The Boston Celtics only having one All-Star was the correct outcome for this team and its performance this season at the time of voting. You may have looked at Jaylen Brown’s stats versus other Eastern Conference candidates and not seen a huge gap, but you have to remember: the reserves were announced on Feb. 10. And while the Celtics were in the midst of what, in hindsight, was a surge that turned the tide of their season for the better, they were still only 31-25 and seventh in the East at the time. No team in that position, particularly given such an up-and-down start to the season, is getting two All-Star nods. Especially not when one of them was a fringe nominee to begin with.
But just because Jaylen Brown wasn't an All-Star doesn’t make his season and steady growth over time any less impressive. Nor does Jayson Tatum’s 54-point outburst in the Celtics’ 126-120 win over the Brooklyn Nets on Sunday make Brown’s mild-mannered 21-point outing any less interesting to unpack. (In his return from an ankle injury, no less.)
You know how sports and news networks love to hit you with the “while you were sleeping” headlines and highlights? Consider this the inaugural “while you were focused so heavily on the dude dropping a 50-piece,” despite the fact that that is totally understandable.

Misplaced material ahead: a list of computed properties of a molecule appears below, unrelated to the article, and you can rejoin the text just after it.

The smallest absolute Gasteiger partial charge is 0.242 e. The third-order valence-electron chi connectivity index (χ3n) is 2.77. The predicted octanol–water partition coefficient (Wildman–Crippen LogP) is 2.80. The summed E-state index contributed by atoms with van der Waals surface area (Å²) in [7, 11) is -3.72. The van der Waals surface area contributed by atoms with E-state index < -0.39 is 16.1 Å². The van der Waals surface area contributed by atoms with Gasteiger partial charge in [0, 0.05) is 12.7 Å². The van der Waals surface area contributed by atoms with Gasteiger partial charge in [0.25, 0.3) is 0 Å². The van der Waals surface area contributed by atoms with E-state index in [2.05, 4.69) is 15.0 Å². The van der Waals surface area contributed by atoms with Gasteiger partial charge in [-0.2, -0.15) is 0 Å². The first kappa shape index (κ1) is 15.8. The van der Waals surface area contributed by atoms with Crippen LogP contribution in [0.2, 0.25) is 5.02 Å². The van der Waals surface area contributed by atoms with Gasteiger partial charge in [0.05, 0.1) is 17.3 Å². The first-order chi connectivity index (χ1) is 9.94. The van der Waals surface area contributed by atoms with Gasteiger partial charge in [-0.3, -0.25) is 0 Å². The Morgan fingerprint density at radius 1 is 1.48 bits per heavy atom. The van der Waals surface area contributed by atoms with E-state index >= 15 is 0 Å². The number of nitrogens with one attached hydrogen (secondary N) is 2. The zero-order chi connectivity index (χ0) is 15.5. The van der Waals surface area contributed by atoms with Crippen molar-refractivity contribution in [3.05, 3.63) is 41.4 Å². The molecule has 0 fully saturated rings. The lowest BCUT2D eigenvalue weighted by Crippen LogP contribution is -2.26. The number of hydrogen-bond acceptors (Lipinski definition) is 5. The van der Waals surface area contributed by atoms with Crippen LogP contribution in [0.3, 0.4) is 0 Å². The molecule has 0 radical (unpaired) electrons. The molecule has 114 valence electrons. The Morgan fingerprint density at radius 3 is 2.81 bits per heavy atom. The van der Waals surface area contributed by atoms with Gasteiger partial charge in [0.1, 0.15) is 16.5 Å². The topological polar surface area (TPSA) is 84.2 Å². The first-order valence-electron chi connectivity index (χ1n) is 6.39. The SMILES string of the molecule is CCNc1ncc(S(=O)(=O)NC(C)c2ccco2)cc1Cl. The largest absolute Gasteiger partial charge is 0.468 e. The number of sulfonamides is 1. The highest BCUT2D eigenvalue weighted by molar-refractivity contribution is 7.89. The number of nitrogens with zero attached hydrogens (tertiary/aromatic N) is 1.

As I’ve watched Brown this season — really, over the course of the last few seasons — I’ve noticed that he’s putting together the pieces of a fascinating puzzle, one that could render him irreplaceable. He’s equally patient and aggressive, toggling back and forth between the two states of mind, allowing them to coexist in this unconventional, ingenious way. It’s working; it’s often frightening how versatile he is as a scorer.
In the past, Brown might have optioned to rise up for the open triple or slow down the possession by pulling it out and passing it around a bit. But here, he seems to know his plan of action before the catch. As though he heard the stray voice ESPN’s microphones picked up shouting, “five on four!!!,” he catches and bolts, seeing the seas parted just how he likes them. He ditches any thought of patience at the door, bursts through it, and finishes high above the rim with what probably could’ve been a dunk. Given how fresh his ankle injury is, I admit I audibly yelped when he appeared to float to the rim a la Mary Poppins with her umbrella. His landing gear worked, thank goodness.
Brown was four-for-five in the paint on Sunday, an area on the floor in which he’s frequenting far more often and is evidently much more comfortable working in. In each of his last three seasons, he’s attempted 6.9 or more field goals in the paint per game after never attempting more than 4.9 shots in that zone in each of the three seasons prior, per NBA tracking data. He’s scored more than nine paint points per game in each of those last three seasons, too, after not scoring more than 6.3 in his first three seasons. Now, that shift is obviously indicative of a bigger shift in Brown’s overall duties. He’s playing more minutes and thus taking more shots. With great power comes great responsibility, and Brown has both.